Quote from “The State” (June, September 1848) (LF ed.).
FB’s was an advocate of a strictly limited government which operated under a constitution and the rule of law. notion of the proper functions of the state. One might call him an advocated of “the ultra-minimalist state”.
At the height of the 1848 Revolution in June 1848 just prior to the bloody repression of Parisian protestors and rioters by the army, FB wrote a short article in his newspaper Jacques Bonhomme which he stood on street corners distributing to ordinary working people. He wanted to show them that their socialist-inspired demands for a more interventionist sate were both immoral and counterproductive. He later expanded it into a longer essay and then a pamphlet. Here is his conclusion:
Fellow citizens, since time immemorial two political systems have confronted one another and both have good arguments to support them. According to one, the State has to do a great deal, but it also has to take a great deal. According to the other, its twin action should be little felt. A choice has to be made between these two systems. But as for the third system, which takes from the two others and which consists in demanding everything from the state while giving it nothing, this is illusionary, absurd, puerile, contradictory and dangerous. Those who advocate it to give themselves the pleasure of accusing all forms of government of impotence, and of thus exposing them to your blows, those people are flattering and deceiving you, or at the very least they are deceiving themselves.
As for us, we consider that the state is not, nor should it be, anything other than a common force, instituted not to be an instrument of mutual oppression and plunder between all of its citizens, but on the contrary to guarantee to each person his own property and ensure the reign of justice and security.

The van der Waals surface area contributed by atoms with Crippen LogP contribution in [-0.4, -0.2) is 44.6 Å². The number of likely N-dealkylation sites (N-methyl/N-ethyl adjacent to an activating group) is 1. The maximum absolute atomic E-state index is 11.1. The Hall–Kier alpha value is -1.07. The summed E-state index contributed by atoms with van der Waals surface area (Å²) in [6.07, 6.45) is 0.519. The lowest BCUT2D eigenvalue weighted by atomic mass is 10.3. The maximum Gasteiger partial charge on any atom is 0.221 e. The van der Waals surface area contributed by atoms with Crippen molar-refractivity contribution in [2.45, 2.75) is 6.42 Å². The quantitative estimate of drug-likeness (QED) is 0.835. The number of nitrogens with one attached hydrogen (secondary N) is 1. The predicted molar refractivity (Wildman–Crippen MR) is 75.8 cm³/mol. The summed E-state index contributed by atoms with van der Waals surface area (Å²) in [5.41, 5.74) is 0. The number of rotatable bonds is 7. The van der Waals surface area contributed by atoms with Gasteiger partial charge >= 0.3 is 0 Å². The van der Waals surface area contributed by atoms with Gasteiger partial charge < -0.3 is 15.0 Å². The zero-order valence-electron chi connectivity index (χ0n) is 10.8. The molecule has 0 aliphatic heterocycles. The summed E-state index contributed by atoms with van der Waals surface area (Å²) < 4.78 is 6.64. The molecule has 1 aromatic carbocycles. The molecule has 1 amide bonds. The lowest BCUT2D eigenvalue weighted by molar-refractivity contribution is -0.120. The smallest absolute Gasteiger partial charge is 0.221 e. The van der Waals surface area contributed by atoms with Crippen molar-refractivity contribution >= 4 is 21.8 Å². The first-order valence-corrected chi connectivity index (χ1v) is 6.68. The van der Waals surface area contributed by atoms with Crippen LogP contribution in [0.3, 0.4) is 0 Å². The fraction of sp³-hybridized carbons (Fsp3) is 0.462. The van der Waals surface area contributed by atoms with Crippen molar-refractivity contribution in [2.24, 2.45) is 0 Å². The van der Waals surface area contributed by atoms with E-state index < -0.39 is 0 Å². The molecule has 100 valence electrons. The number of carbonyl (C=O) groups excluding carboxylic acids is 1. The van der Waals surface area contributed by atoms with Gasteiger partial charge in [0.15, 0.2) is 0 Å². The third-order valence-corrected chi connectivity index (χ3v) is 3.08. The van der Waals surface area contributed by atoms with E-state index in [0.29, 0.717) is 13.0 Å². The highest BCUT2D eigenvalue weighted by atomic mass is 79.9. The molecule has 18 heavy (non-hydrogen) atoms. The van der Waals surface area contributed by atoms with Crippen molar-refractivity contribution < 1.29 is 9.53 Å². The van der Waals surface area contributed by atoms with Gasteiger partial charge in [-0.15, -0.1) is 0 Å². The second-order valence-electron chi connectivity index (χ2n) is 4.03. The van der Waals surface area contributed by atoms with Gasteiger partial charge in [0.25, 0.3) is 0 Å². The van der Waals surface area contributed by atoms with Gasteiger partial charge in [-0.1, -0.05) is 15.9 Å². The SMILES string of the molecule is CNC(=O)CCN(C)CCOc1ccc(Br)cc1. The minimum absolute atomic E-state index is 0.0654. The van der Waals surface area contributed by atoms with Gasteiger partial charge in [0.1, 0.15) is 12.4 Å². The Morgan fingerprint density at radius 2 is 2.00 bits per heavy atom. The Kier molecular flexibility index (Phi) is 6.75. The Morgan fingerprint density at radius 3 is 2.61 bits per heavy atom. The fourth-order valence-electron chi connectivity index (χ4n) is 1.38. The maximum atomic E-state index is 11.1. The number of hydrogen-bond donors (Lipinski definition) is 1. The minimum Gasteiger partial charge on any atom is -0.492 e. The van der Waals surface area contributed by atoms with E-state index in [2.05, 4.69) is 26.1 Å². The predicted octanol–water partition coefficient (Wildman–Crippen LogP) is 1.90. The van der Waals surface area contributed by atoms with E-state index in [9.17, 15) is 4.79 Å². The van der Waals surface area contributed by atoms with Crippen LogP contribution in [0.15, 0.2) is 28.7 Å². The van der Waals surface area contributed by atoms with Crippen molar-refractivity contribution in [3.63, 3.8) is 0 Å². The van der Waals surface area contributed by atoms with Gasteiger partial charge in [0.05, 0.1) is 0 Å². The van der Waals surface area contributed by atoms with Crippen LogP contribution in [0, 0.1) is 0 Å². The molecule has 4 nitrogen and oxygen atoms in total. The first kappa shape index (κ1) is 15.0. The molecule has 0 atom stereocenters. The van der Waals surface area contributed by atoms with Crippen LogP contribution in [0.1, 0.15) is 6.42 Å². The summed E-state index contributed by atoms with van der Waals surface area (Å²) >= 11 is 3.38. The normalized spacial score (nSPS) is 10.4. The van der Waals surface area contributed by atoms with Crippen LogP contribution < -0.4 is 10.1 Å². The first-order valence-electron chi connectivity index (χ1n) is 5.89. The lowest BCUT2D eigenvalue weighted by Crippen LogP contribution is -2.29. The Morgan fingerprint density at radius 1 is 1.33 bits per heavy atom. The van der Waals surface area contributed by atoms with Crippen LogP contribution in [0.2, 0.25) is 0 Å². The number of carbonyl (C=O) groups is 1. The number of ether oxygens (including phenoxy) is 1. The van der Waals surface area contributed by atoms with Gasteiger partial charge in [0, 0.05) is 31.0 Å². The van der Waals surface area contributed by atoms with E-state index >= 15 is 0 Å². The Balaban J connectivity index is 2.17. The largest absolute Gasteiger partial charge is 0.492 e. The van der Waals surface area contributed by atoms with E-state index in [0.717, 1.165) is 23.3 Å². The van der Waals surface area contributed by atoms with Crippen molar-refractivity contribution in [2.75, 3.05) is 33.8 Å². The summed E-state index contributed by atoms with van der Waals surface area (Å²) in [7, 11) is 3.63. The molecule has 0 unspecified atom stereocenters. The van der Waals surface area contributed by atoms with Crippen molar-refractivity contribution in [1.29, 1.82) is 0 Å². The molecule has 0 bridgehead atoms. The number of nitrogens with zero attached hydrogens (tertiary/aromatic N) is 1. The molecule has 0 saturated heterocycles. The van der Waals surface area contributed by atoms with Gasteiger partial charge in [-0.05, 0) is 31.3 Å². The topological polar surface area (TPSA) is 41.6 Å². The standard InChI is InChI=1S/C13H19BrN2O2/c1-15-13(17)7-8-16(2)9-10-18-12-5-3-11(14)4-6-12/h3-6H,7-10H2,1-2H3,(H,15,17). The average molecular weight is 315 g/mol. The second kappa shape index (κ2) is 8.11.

Earlier in the article he notes that the French have a misconception of the state: they “personify” it seeing it as a great benefactor (or father) who can and will solve their problems. FB reminds them that what the state “gives” it has to “take” away first:
If I have taken the liberty of criticizing the opening words of our Constitution, it is because it is not a question, as one might believe, of wholly metaphysical subtlety. I claim that this personification of the state has been in the past and will be in the future a rich source of calamities and revolutions.
Here is the public on one side and the state on the other, considered to be two distinct beings, the latter obliged to spread over the former and the former having the right to claim from the latter a flood of human happiness. What is bound to happen?
In fact, the state is not and cannot be one-handed. It has two hands, one to receive and the other to give; in other words, the rough hand and the gentle hand. The activity of the second is of necessity subordinate to the activity of the first. Strictly speaking, The state is able to take and not give back. This has been seen and is explained by the porous and absorbent nature of its hands, which always retain part and sometimes all of what they touch. But what has never been seen, will never be seen and cannot even be conceived is that the state will give to the general public more than it has taken from them. It is therefore a sublime folly for us to adopt toward it the humble attitude of beggars. It is radically impossible for it to confer a particular advantage on some of the individuals who make up the community without inflicting greater damage on the community as a whole.